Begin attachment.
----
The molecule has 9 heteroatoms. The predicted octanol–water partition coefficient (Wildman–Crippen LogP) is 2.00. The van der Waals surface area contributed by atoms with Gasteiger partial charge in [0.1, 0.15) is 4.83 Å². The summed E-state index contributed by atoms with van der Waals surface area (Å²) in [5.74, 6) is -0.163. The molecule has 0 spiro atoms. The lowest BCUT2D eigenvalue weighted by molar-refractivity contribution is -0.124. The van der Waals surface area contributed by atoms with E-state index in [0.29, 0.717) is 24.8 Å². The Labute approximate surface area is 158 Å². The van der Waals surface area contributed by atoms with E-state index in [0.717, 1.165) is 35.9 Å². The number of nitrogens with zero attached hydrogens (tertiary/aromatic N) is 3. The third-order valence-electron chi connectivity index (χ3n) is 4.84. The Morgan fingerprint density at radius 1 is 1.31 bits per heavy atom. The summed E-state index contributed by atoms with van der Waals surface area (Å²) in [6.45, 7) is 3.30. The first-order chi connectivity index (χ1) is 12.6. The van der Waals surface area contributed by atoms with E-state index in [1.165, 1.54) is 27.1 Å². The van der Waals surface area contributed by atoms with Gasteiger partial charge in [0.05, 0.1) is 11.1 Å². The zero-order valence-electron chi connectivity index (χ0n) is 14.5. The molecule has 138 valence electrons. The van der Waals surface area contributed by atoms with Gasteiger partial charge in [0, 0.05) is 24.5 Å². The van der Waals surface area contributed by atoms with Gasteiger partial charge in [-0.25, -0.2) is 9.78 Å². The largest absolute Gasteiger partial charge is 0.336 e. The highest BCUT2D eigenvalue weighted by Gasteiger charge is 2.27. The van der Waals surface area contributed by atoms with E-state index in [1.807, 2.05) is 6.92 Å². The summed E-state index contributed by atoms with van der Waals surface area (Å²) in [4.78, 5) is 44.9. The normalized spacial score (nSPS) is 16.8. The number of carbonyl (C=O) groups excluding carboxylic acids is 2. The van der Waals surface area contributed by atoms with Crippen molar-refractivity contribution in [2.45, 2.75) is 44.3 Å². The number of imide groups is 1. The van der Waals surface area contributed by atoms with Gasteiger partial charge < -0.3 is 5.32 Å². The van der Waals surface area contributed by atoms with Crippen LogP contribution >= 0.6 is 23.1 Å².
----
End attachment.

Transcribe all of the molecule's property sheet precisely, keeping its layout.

The molecule has 9 heteroatoms. The predicted octanol–water partition coefficient (Wildman–Crippen LogP) is 2.00. The van der Waals surface area contributed by atoms with Gasteiger partial charge in [0.1, 0.15) is 4.83 Å². The summed E-state index contributed by atoms with van der Waals surface area (Å²) in [5.74, 6) is -0.163. The molecule has 0 spiro atoms. The lowest BCUT2D eigenvalue weighted by molar-refractivity contribution is -0.124. The van der Waals surface area contributed by atoms with E-state index in [0.29, 0.717) is 24.8 Å². The Labute approximate surface area is 158 Å². The van der Waals surface area contributed by atoms with E-state index in [0.717, 1.165) is 35.9 Å². The number of nitrogens with zero attached hydrogens (tertiary/aromatic N) is 3. The third-order valence-electron chi connectivity index (χ3n) is 4.84. The Morgan fingerprint density at radius 1 is 1.31 bits per heavy atom. The summed E-state index contributed by atoms with van der Waals surface area (Å²) in [6.45, 7) is 3.30. The first-order chi connectivity index (χ1) is 12.6. The van der Waals surface area contributed by atoms with E-state index in [1.165, 1.54) is 27.1 Å². The van der Waals surface area contributed by atoms with Gasteiger partial charge in [0.05, 0.1) is 11.1 Å². The zero-order valence-electron chi connectivity index (χ0n) is 14.5. The molecule has 138 valence electrons. The van der Waals surface area contributed by atoms with Gasteiger partial charge in [0, 0.05) is 24.5 Å². The van der Waals surface area contributed by atoms with Gasteiger partial charge in [-0.25, -0.2) is 9.78 Å². The largest absolute Gasteiger partial charge is 0.336 e. The highest BCUT2D eigenvalue weighted by Gasteiger charge is 2.27. The van der Waals surface area contributed by atoms with E-state index in [1.807, 2.05) is 6.92 Å². The summed E-state index contributed by atoms with van der Waals surface area (Å²) in [4.78, 5) is 44.9. The normalized spacial score (nSPS) is 16.8. The number of carbonyl (C=O) groups excluding carboxylic acids is 2. The van der Waals surface area contributed by atoms with Crippen molar-refractivity contribution in [2.45, 2.75) is 44.3 Å². The number of imide groups is 1. The van der Waals surface area contributed by atoms with Gasteiger partial charge < -0.3 is 5.32 Å². The van der Waals surface area contributed by atoms with Crippen LogP contribution >= 0.6 is 23.1 Å².